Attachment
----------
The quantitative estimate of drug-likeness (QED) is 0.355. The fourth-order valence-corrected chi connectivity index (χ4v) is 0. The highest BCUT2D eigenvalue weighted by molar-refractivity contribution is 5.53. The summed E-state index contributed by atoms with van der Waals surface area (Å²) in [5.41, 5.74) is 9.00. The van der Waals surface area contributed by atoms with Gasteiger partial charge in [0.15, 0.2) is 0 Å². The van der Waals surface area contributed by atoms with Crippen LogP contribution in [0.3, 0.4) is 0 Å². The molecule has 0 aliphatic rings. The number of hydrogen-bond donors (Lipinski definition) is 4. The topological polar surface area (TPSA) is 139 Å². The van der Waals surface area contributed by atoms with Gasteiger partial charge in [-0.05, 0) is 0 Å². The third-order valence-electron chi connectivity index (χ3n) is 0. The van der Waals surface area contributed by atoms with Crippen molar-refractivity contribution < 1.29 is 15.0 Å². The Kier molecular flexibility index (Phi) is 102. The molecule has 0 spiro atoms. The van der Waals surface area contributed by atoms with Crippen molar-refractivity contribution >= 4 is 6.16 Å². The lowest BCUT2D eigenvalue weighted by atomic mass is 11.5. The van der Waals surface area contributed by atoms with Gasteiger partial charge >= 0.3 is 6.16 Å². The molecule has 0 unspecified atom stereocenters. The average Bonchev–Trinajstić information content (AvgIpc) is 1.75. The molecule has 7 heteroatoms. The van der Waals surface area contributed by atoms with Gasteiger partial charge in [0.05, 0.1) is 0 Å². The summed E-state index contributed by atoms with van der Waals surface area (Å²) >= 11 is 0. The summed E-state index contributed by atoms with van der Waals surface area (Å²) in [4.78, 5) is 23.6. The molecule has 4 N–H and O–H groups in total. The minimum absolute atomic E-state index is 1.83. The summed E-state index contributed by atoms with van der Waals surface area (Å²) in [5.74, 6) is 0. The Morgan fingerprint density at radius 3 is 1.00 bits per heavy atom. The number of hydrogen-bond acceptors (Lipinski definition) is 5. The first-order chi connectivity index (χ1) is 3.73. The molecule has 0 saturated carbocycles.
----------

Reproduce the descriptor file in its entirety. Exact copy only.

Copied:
The quantitative estimate of drug-likeness (QED) is 0.355. The fourth-order valence-corrected chi connectivity index (χ4v) is 0. The highest BCUT2D eigenvalue weighted by molar-refractivity contribution is 5.53. The summed E-state index contributed by atoms with van der Waals surface area (Å²) in [5.41, 5.74) is 9.00. The van der Waals surface area contributed by atoms with Gasteiger partial charge in [0.15, 0.2) is 0 Å². The van der Waals surface area contributed by atoms with Crippen LogP contribution in [0.3, 0.4) is 0 Å². The molecule has 0 aliphatic rings. The number of hydrogen-bond donors (Lipinski definition) is 4. The topological polar surface area (TPSA) is 139 Å². The van der Waals surface area contributed by atoms with Gasteiger partial charge in [-0.05, 0) is 0 Å². The third-order valence-electron chi connectivity index (χ3n) is 0. The van der Waals surface area contributed by atoms with Crippen molar-refractivity contribution < 1.29 is 15.0 Å². The Kier molecular flexibility index (Phi) is 102. The molecule has 0 spiro atoms. The van der Waals surface area contributed by atoms with Crippen molar-refractivity contribution >= 4 is 6.16 Å². The lowest BCUT2D eigenvalue weighted by atomic mass is 11.5. The van der Waals surface area contributed by atoms with Gasteiger partial charge >= 0.3 is 6.16 Å². The molecule has 0 unspecified atom stereocenters. The average Bonchev–Trinajstić information content (AvgIpc) is 1.75. The molecule has 7 heteroatoms. The van der Waals surface area contributed by atoms with Gasteiger partial charge in [0.05, 0.1) is 0 Å². The summed E-state index contributed by atoms with van der Waals surface area (Å²) >= 11 is 0. The summed E-state index contributed by atoms with van der Waals surface area (Å²) in [4.78, 5) is 23.6. The molecule has 4 N–H and O–H groups in total. The minimum absolute atomic E-state index is 1.83. The summed E-state index contributed by atoms with van der Waals surface area (Å²) in [5.74, 6) is 0. The Morgan fingerprint density at radius 3 is 1.00 bits per heavy atom. The number of hydrogen-bond acceptors (Lipinski definition) is 5. The first-order chi connectivity index (χ1) is 3.73. The molecule has 0 saturated carbocycles.